Photo by Daniel Páscoa on Unsplash

. . .When I was in my twenties, I experienced what could be called an identity crisis. I was working as a waitress when I wanted to be a horse trainer. And I got so tired I didn’t have the energy to ride my horses. . . .

A Musician's Journey





Eric Sykes


 
© Copyright 2020 by Eric Sykes



Photo of Eric.

I grew up a product of divorce from the age of six. I suffered from chemical depression, which was properly diagnosed much later in my life. Somewhere in those early years, I discovered music. It must have started with soundtracks to the movies Grease and Saturday Night Fever, not to mention the car radio which was harboring contemporary artists like the Eagles, Jimmy Buffet, disco tunes, and significant one-hit wonders of the '70s. . . .

Things Will Always Get Better



Serinah Kingsley


 
© Copyright 2020 by Serinah Kingsley



Photo by Slawek K on Unsplash
                                        Photo by Slawek K on Unsplash

Ever since I was younger there were always high expectations of me, I was to be the “good child” or the “successful one”. Even my older brothers agreed with this sentiment and when I was younger I never really questioned it, simply believing all I had to do was continue to behave but as I grew older and life went on I soon came to realize that being the “successful one” wasn’t as simple as it seemed. Life wasn’t as simple as it seemed. . . .

A Walk A Day Keeps The Doctor Away






Ila Das




 
© Copyright 2020 by Ila Das



Photo by Jake Ingle on Unsplash.
                           Photo by Jake Ingle on Unsplash

With an impressive weight of 70 kilograms stacked in a frame of 5 feet height, my BMR (Basal Metabolic Rate) does not speak of an attractive figure. By figure I mean both, the physical and the numerical status. It puts me in the frustrating obese category, a category which everyone hates to be in. In this age of fitness freaks, what am I doing? Having a sweet tooth does kill all my dietary restrictions. . . .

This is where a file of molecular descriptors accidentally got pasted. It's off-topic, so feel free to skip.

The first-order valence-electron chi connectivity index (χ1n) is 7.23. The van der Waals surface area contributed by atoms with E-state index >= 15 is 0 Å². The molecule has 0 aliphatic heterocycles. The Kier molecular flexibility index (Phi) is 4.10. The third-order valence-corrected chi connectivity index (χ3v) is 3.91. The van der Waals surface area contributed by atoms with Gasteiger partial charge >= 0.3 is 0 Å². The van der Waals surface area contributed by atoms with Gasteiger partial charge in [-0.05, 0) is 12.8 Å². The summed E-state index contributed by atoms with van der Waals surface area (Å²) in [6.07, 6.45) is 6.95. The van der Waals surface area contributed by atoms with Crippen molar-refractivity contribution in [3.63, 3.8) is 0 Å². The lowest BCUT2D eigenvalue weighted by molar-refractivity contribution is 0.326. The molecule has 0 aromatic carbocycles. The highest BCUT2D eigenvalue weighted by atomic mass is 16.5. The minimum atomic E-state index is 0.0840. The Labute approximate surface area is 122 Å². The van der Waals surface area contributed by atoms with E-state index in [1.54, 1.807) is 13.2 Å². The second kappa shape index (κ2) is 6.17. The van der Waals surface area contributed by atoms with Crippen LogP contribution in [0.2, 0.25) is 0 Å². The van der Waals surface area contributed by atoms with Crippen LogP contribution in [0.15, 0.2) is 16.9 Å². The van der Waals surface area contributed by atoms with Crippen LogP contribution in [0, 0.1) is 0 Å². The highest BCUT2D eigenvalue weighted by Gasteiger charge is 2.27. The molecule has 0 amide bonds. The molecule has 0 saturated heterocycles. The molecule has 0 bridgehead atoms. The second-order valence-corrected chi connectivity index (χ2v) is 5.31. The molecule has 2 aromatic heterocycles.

More...





B+ve



Ila Das


 
© Copyright 2020 by Ila Das



Photo by Slawek K on Unsplash
                                            Photo by Slawek K on Unsplash

B+ve…no, it’s not the blood group; it’s the bloody thought of ‘BEING POSITIVE.

I could sense the note of panic in my son’s voice, changing from querulous to scepticism to dismay to ‘i-am-a loser’ kind of a feeling, when he called up to say that his company, which recently merged with another heavyweight multinational company, is about to bring out the second layoff list. He considered himself among the lucky few to have evaded the disaster in the first list; but luck is an uncertain element of one’s life and certainly cannot be relied upon. . . .

More...





This Ol' Town



Lew Goddard

Edited by Anne Goddard

 
© Copyright 2020 by Lew Goddard



Photo of an ax in a log.

Things used to be SO simple!

The creation of this story commenced when I left THIS OL’ TOWN. That’s sixty-five years ago. . . .

More...




Safe Harbour: The Story of Janek Bartczak and his Brave Heart





S. Nadja Zajdman


 
© Copyright 2020 by S. Nadja Zajdman




Renata interviews her wartime rescuer Janek Bartczak in Phoenix, Arizona, April 1997.